- There is an overwhelming amount of information in GA4. It’s important to know specifically what you want to track before you dig into it, and then ignore everything else.
- The numbers won’t add up. If you compare metrics from GA4 to UA and expect a precise correspondence, you’ll end up frustrated. This is because of two things: 1) Usually GA4 is tracking a slightly different metric, and 2) in our experience, GA4 doesn’t track as many users of your website due to its enhanced respect for privacy.
- GA4 is still changing frequently. Expect navigation to move around, and numbers to shift, as Google works out the bugs and figures out what it wants to do with the platform.
- Default settings in GA4 are often unreliable. For example, there is a way to “easily” turn on form tracking that, in our experience, is completely inaccurate and should not be used. Plus, automatic migration from UA doesn’t work very well.
What You Should do Right Now
- If you don’t have GA4 set up, do it now. If you need help, reach out to a consultant that is familiar with GA4 (not just any web guy or gal).
- If you do have GA4 set up, and if you’re not expert in it, have an expert review your GA4 set up and make sure it will give you the data that’s important to your business.
- Once you have it set up properly, use it. Even if you don’t know what you’re doing at first, start looking for answers to your questions using GA4. Resist the feeling of overwhelm and confusion. Pretend you have been dropped in a foreign country for immersion training in a new language. At first you won’t understand anything, but merely by being in the environment you’ll find yourself learning fast.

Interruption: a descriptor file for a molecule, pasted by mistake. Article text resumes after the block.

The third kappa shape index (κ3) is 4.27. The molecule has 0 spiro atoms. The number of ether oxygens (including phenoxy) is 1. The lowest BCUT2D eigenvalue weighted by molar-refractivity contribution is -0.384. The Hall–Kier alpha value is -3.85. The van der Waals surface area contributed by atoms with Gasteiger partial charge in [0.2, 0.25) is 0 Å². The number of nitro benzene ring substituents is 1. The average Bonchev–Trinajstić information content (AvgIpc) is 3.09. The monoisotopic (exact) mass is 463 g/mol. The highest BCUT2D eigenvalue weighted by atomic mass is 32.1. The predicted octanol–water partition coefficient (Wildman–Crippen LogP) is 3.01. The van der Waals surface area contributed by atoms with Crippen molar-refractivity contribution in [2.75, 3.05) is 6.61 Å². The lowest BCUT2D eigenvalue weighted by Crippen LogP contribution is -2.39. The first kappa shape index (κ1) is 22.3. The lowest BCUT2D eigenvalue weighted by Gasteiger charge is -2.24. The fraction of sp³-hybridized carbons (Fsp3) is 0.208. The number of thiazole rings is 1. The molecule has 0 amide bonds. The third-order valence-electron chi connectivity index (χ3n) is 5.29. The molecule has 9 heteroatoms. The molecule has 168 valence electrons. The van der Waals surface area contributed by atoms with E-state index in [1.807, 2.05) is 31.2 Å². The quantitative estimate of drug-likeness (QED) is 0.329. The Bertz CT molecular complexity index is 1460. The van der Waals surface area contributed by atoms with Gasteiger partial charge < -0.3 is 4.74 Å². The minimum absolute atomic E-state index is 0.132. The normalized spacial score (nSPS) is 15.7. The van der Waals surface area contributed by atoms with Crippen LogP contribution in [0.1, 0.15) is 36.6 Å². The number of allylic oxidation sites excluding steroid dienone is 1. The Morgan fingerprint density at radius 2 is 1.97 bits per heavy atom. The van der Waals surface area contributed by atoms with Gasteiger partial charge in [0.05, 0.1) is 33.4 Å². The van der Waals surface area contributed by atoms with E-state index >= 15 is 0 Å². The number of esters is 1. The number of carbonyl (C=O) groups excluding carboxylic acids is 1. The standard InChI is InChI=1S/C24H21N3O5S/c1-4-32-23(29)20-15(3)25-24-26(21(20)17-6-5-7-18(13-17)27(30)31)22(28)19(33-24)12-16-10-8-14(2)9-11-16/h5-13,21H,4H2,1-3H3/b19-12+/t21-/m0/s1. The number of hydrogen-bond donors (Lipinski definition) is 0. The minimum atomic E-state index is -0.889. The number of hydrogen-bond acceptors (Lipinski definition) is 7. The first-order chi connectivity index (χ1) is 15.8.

- If you don’t have time to learn GA4 at any level (or simply don’t want to!), get a GA4 consultant to set up custom reports that will give you the data you need, and ONLY the data you need.
We hope this quick overview will answer some of your questions and give you the gentle nudge to make sure you are ready enough for GA4 that you won’t be left behind as the old Universal Analytics fades into our collective rear-view mirror.
Ross Barefoot is an SEO consultant and trainer with 20 years experience in Search Engine Optimization and all things Google. He lives in Western Colorado and among his several roles serves as the President of Search Engine Academy, an SEO training organization. Ross Barefoot full bio. Ross Barefoot on LinkedIn.